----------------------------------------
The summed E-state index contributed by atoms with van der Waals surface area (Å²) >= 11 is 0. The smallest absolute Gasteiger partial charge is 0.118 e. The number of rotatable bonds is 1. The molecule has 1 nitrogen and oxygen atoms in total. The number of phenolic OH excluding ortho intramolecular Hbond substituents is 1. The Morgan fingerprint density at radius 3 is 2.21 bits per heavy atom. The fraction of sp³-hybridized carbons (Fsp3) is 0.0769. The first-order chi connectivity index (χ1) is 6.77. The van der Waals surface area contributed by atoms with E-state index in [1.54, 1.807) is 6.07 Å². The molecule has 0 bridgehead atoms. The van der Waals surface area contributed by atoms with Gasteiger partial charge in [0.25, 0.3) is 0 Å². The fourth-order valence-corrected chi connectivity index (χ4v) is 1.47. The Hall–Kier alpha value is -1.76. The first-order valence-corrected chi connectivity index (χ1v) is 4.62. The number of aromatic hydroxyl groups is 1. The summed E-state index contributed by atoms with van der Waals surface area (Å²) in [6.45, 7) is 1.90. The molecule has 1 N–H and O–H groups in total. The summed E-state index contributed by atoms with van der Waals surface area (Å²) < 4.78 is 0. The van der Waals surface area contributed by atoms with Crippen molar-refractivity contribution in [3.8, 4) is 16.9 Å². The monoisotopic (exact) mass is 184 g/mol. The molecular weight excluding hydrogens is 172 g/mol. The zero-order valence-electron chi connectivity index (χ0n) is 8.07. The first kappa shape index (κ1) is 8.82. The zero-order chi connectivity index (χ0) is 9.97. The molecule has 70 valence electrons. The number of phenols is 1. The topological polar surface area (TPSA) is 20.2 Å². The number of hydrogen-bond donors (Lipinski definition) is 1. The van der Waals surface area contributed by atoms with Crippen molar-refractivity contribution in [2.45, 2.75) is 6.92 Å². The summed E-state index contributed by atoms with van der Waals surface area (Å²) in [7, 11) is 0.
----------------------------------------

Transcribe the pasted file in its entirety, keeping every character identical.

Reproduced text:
The summed E-state index contributed by atoms with van der Waals surface area (Å²) >= 11 is 0. The smallest absolute Gasteiger partial charge is 0.118 e. The number of rotatable bonds is 1. The molecule has 1 nitrogen and oxygen atoms in total. The number of phenolic OH excluding ortho intramolecular Hbond substituents is 1. The Morgan fingerprint density at radius 3 is 2.21 bits per heavy atom. The fraction of sp³-hybridized carbons (Fsp3) is 0.0769. The first-order chi connectivity index (χ1) is 6.77. The van der Waals surface area contributed by atoms with E-state index in [1.54, 1.807) is 6.07 Å². The molecule has 0 bridgehead atoms. The van der Waals surface area contributed by atoms with Gasteiger partial charge in [0.25, 0.3) is 0 Å². The fourth-order valence-corrected chi connectivity index (χ4v) is 1.47. The Hall–Kier alpha value is -1.76. The first-order valence-corrected chi connectivity index (χ1v) is 4.62. The number of aromatic hydroxyl groups is 1. The summed E-state index contributed by atoms with van der Waals surface area (Å²) in [6.45, 7) is 1.90. The molecule has 1 N–H and O–H groups in total. The summed E-state index contributed by atoms with van der Waals surface area (Å²) < 4.78 is 0. The van der Waals surface area contributed by atoms with Crippen molar-refractivity contribution in [3.8, 4) is 16.9 Å². The monoisotopic (exact) mass is 184 g/mol. The molecular weight excluding hydrogens is 172 g/mol. The zero-order valence-electron chi connectivity index (χ0n) is 8.07. The first kappa shape index (κ1) is 8.82. The zero-order chi connectivity index (χ0) is 9.97. The molecule has 70 valence electrons. The number of phenols is 1. The topological polar surface area (TPSA) is 20.2 Å². The number of hydrogen-bond donors (Lipinski definition) is 1. The van der Waals surface area contributed by atoms with Crippen molar-refractivity contribution in [2.45, 2.75) is 6.92 Å². The summed E-state index contributed by atoms with van der Waals surface area (Å²) in [7, 11) is 0.